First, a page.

By Svetla Dimitrova
Back in February 2005, eight Central and East European nations launched an ambitious ten-year initiative to improve the status of Roma.
“The Roma inclusion programme was a very good initiative. However, it didn’t work in any of the participating countries,” Ilona Tomova, senior research associate at the Bulgarian Academy of Sciences, told SETimes on November 17th.
Bulgaria, which according to the national population census conducted earlier this year is home to close to 321,000 ethnic Roma, was among the eight countries that pledged to work for the minority’s inclusion nearly seven years ago. The others were Croatia, the Czech Republic, Hungary, Macedonia, Romania, Serbia and Slovakia.
An author of numerous publications on the Roma issue, Tomova believes that one reason why the initiative has produced few meaningful results in Bulgaria is that none of the governments have felt ownership of it since 2005. All projects implemented under the programme have been funded by international organisations, according to her.
The World Bank has been one of the principal sponsors of the initiative, along with the Open Society Institute. In May, the Bank and the Bulgarian government held a workshop to identify both Roma inclusion challenges and good practices.
“The main messages that came out from the working groups are that there are a number of challenges, but also a number of good practice examples in each particular subject, and that some of the existing issues should be addressed through shared responsibility, joint efforts of different stakeholders and in their partnership,” the Bank said in a concluding statement.
Ordinary Roma have a different explanation for why the initiative has not resulted in significant change. They point a finger at their own leaders, who are actively involved in the programme.
“Currently, only people who can easily be manipulated are invited to participate in initiatives under the programme,” Stilyan Stoyanov, a 25-year-old Bulgarian national of mixed Roma and Arabic origin, told SETimes in an interview last month. “To be successful, it should be implemented by people committed to helping the community, i.e., by Roma, who want to work effectively and are not after the money they would get for doing a job under the dictation of Roma political leaders.”
“Those are gangsters,” his landlady, Sonya, cut in. A Roma woman in her 50s, she feels that politicians from her community are pursuing only their own interests.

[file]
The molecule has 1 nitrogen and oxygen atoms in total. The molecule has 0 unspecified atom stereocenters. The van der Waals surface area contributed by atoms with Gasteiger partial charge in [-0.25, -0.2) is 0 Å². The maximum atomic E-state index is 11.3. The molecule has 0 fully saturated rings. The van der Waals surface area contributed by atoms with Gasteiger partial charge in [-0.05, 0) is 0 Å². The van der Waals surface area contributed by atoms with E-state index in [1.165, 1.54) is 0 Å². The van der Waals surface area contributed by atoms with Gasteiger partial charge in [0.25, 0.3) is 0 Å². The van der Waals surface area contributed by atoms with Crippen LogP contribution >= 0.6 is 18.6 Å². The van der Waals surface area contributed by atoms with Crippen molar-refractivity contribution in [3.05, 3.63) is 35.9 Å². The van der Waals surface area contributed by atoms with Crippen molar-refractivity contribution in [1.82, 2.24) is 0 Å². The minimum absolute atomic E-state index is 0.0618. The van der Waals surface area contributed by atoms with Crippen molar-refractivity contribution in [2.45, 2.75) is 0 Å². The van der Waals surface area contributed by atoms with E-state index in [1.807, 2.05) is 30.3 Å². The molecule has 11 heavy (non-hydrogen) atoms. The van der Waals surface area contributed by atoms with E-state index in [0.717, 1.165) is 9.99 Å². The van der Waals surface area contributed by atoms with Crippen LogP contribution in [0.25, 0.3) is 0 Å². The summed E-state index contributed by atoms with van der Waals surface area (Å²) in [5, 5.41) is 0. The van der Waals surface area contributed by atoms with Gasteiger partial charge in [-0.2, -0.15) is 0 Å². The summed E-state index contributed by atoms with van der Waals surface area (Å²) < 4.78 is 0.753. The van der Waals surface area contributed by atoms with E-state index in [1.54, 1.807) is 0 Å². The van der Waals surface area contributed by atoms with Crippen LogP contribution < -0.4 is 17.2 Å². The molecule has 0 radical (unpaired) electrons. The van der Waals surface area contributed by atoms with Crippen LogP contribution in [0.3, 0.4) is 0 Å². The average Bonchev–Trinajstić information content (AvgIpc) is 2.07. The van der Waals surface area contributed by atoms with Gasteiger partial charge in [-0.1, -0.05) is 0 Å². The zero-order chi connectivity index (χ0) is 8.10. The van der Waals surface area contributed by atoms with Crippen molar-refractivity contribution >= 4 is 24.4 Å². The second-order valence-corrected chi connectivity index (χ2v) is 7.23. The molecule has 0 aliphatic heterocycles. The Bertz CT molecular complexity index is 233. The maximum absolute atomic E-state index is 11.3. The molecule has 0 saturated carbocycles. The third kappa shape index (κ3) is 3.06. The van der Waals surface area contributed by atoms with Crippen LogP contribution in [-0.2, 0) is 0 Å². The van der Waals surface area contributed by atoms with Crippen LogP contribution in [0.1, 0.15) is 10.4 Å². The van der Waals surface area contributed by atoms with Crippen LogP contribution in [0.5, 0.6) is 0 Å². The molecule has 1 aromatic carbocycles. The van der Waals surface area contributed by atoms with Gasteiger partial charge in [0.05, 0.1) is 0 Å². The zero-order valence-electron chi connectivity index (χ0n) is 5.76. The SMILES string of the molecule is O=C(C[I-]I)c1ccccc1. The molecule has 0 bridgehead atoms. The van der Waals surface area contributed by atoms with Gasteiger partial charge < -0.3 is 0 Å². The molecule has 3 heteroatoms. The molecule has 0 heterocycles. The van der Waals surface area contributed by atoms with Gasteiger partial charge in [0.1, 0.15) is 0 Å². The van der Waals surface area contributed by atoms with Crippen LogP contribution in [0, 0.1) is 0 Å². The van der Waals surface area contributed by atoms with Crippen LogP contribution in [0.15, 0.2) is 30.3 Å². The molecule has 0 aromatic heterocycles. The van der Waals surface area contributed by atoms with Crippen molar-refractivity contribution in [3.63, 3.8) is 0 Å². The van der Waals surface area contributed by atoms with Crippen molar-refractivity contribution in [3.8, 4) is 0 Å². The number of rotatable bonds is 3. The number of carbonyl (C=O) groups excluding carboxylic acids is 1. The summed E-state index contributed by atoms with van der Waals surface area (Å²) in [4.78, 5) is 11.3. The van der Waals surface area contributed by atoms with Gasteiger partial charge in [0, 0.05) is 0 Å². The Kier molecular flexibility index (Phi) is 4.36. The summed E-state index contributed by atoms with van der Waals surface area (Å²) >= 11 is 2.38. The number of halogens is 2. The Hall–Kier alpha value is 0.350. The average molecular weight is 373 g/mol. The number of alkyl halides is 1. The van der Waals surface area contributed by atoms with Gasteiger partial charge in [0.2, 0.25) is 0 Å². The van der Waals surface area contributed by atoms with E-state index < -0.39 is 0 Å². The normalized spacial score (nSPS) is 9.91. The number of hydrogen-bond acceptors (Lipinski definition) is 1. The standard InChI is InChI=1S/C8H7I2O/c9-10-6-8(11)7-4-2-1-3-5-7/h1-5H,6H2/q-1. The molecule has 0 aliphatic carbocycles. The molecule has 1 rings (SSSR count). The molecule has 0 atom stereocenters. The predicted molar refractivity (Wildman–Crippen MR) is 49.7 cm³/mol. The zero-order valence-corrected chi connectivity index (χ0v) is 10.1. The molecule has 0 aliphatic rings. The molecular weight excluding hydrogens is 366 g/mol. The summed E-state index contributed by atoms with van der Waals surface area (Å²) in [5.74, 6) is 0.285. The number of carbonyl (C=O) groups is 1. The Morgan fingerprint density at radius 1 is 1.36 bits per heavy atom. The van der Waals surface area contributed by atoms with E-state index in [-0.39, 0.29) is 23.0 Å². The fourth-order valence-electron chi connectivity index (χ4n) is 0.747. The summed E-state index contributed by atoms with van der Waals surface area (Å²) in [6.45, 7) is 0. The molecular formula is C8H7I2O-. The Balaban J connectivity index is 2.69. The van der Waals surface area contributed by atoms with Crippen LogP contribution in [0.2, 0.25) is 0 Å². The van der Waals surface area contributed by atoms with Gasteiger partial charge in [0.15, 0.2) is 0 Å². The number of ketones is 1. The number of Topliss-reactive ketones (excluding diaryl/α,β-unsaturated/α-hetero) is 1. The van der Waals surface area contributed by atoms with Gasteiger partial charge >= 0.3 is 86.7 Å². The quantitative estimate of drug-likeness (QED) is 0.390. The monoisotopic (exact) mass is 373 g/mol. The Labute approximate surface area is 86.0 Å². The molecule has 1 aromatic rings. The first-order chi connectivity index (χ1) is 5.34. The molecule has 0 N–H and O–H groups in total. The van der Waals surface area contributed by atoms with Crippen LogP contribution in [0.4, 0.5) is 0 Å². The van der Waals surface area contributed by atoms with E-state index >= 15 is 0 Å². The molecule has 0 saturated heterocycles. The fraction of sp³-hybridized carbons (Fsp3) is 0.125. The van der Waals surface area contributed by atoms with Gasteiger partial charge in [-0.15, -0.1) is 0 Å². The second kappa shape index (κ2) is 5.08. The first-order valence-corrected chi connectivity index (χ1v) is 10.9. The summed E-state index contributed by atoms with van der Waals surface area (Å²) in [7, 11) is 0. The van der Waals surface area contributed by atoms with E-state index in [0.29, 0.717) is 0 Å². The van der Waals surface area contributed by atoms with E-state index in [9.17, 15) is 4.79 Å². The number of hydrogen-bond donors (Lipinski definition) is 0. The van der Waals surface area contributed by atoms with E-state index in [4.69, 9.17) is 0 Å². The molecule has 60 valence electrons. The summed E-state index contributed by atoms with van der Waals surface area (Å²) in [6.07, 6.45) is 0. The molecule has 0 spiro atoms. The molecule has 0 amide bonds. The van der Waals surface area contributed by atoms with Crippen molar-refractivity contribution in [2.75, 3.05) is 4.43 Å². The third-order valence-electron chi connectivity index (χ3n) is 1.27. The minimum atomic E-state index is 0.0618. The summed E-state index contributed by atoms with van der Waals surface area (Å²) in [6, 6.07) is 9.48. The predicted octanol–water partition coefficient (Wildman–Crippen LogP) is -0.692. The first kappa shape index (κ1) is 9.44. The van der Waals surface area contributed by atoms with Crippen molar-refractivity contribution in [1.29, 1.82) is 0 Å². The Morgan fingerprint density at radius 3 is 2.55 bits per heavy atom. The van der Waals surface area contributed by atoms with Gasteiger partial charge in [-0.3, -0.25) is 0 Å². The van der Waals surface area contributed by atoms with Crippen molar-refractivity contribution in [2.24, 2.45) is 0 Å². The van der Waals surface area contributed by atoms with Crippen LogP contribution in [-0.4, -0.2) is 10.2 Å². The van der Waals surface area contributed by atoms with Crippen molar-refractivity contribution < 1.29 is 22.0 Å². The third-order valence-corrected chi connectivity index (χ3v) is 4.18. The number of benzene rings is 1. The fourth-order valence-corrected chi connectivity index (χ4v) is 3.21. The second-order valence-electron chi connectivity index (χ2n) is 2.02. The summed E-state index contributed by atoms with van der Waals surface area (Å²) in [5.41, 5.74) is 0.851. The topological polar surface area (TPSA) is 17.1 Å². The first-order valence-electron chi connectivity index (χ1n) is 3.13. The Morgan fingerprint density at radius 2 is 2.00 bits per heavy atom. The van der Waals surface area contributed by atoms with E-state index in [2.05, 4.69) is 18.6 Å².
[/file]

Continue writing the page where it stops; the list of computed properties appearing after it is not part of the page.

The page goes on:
The employment rate among working age Roma stands at just over 50%, according to official data. One of the key reasons is insufficient education and qualifications. Many Roma children don’t go to school, and Sonya blames their parents.
“They are illiterate and they just don’t care,” she said, noting with pride that her daughters “are educated” and that her grand-daughters “are intelligent”.
Despite his very difficult childhood in orphanages, Stoyanov not only finished school, but is due to complete his academic studies within months.
Aside from that, he is a landscape painter with an interest in kitchen interior design. He grew up forced to use his wits. As a ninth-grader, for example, he felt tooth pain one day. Seeking help from the principal, he was told that the orphanage had no money to pay for a visit to the dentist.
After several sleepless nights, Stoyanov took one of his paintings to the dentist to see if he could barter it to “pay” for the treatment he needed. Five paintings later, he received basic dental care.
When representatives of the Bulgarian branch of the Seventh-day Adventist Church arrived at the Strazhitsa orphanage to deliver food donations in 2000, he told them of his experience. About a month later, he was placed with a foster family in Sofia and enrolled at one of the arts’ schools there.
A year after completing his education in fine arts and pottery in 2006, he was admitted into the Sofia University “St. Kliment Ohridski” to study social work.
His biggest dream is a home of his own, a wife and children, as well as a job.
He also hopes to have his first art exhibition, but feels many of the people who could help seem prejudiced to members of the Roma ethnic group.
As for that Roma inclusion programme, Stoyanov said he would get involved if invited.
“No one has ever asked me to take part in any such initiative. They are not interested in inviting people like me, who would tell them the truth,” he said.
He also noted that it is important for the Bulgarian media to tone down anti-Roma rhetoric and for only those truly committed to the objectives of the programme to be involved in it.